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Shadow Financial Regulatory Committee Sounds Warnings

By    |   Tuesday, 18 Feb 2014 12:45 PM

On Feb. 10, the Shadow Financial Regulatory Committee, a group of conservative economists sponsored by the American Enterprise Institute that holds quarterly meetings to issue policy statements on important issues related to financial regulation, met and issued three more statements.

The new statements are:

#349 — Data Breaches and Payment System Risks

Robert Eisenbeis, chief monetary economist for Cumberland Advisors, tackled one of most prominent subjects in the financial news, one that has recently been the subject of Senate Banking Committee hearings. However, rather than stress the impact on consumers whose data has been breached, serious as this is, Eisenbeis chose to focus on the implications for the state of the payments system, on which routine commerce depends. (Ironically, the notorious breach at Target was ultimately traced to network credentials from an HVAC contractor that were stolen.)

One of the key deficiencies Eisenbeis identified is the increased reliance on cloud storage, without sufficient data encryption technology to safeguard the data. He cited a recent Verizon Data Solutions survey finding that only 11 percent of nonfinancial firms have installed data security that meets minimum standards, and even these are inadequate to cope with the current state of hacker technology. His overarching concern is that the financial system is vulnerable to breaches that could threaten the solvency of one or more "too big to fail" financial institutions. Therefore, he urged the Financial Stability Oversight Council (FSOC) to address this issue as a risk to the financial system.

#350 — Regulating to Beat the Clock: The Final Implementation of the Volcker Rule

Stanford Law School professor Ken Scott spoke for a quartet of members as the Committee lined up once again with industry opponents to this key provision of the Dodd-Frank Act, which was supposed to prevent banks from engaging in risky trading activities, given that they are backed by the federal safety net. Scott pointed out that the rule is extremely complex and that the proposal was 530 pages long and requested comments on 383 questions.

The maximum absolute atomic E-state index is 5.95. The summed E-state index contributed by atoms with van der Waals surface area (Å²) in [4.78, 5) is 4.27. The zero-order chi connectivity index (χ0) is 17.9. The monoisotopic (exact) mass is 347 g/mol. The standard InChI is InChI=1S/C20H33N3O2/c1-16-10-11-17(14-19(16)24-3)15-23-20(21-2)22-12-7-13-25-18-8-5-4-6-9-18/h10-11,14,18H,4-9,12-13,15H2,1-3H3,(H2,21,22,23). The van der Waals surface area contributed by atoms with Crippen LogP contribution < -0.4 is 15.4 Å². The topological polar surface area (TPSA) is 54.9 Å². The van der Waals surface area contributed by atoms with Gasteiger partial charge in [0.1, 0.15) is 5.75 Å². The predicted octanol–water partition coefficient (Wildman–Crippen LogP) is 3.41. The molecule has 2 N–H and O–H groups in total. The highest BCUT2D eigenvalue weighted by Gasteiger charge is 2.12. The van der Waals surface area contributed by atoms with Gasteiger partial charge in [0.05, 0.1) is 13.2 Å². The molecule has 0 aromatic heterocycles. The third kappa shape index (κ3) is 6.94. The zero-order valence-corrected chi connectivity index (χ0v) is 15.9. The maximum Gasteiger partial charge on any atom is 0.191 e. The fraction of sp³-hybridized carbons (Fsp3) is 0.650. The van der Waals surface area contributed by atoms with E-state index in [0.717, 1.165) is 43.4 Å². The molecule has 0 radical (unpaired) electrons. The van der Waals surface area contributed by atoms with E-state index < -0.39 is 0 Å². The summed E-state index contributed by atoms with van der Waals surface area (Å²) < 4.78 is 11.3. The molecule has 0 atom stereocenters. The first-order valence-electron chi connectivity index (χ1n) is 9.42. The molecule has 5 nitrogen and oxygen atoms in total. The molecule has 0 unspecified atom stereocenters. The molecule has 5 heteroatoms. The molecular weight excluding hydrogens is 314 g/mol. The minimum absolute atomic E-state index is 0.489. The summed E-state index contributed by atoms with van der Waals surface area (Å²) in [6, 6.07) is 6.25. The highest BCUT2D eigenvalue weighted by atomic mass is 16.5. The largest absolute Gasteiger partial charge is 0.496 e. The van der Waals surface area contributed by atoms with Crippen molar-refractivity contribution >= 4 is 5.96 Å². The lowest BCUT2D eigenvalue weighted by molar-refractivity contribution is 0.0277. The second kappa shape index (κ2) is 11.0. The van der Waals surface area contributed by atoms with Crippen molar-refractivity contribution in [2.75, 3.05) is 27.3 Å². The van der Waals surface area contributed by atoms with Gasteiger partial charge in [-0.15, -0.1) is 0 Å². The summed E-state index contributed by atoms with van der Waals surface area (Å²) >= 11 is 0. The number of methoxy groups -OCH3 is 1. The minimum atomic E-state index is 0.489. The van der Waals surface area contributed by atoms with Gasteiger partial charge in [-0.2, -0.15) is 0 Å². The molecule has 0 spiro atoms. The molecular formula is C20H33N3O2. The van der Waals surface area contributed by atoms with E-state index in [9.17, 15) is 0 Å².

The Committee also joined the industry in complaining that in their haste to finish the rule by the end of 2013, they had overlooked the effect on banks that in order to comply with accounting rules would have to divest themselves of collateralized debt obligations backed by trust-preferred securities.

I would point out that the complexity of the rule is due to the provision in the rule that trading activities are OK as long as they're done in the name of accommodating customer needs.

#351 — The Arms Race Between Innovation and Regulation in Derivatives Markets

This statement was presented by Ed Kane, a finance professor at Boston College, and it highlighted the roles created under the Dodd-Frank Act for so-called central clearing parties, which are designated as Financial Market Utilities (FMUs) to be subject to heightened supervision by federal financial regulators, because one fact everyone recognized is that when entities are established to clear as many derivatives trades as possible, they will attract a concentration of risk. Thus entities established to make derivatives trading safer, will themselves be a source of risk. The FSOC has designated eight FMUs to receive this attention.

What the Committee has discovered and seeks to sound an alarm over is that the derivatives trading industry, led by the CME Group, is engaging in four identified risky practices that fall under the category not of unintended consequences, but consequences intended by CME and unanticipated by regulators. The common theme is that CME Group is moving activities to venues that are more permissive than the United States.

One point the group did not make is that it is ironic that such an initiative would be taken by CME Group, which enjoys the status of a self-regulatory organization that is counted on to assist the undermanned Commodity Futures Trading Commission in regulating derivatives trading.

(Archived video and copies of the statements can be found here.)

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Robert-Feinberg
On Feb. 10, the Shadow Financial Regulatory Committee, a group of conservative economists sponsored by the American Enterprise Institute that holds quarterly meetings to issue policy statements on important issues related to financial regulation, met and issued three more statements.
FSOC,derivatives,Shadow,Committee
650
2014-45-18
Tuesday, 18 Feb 2014 12:45 PM
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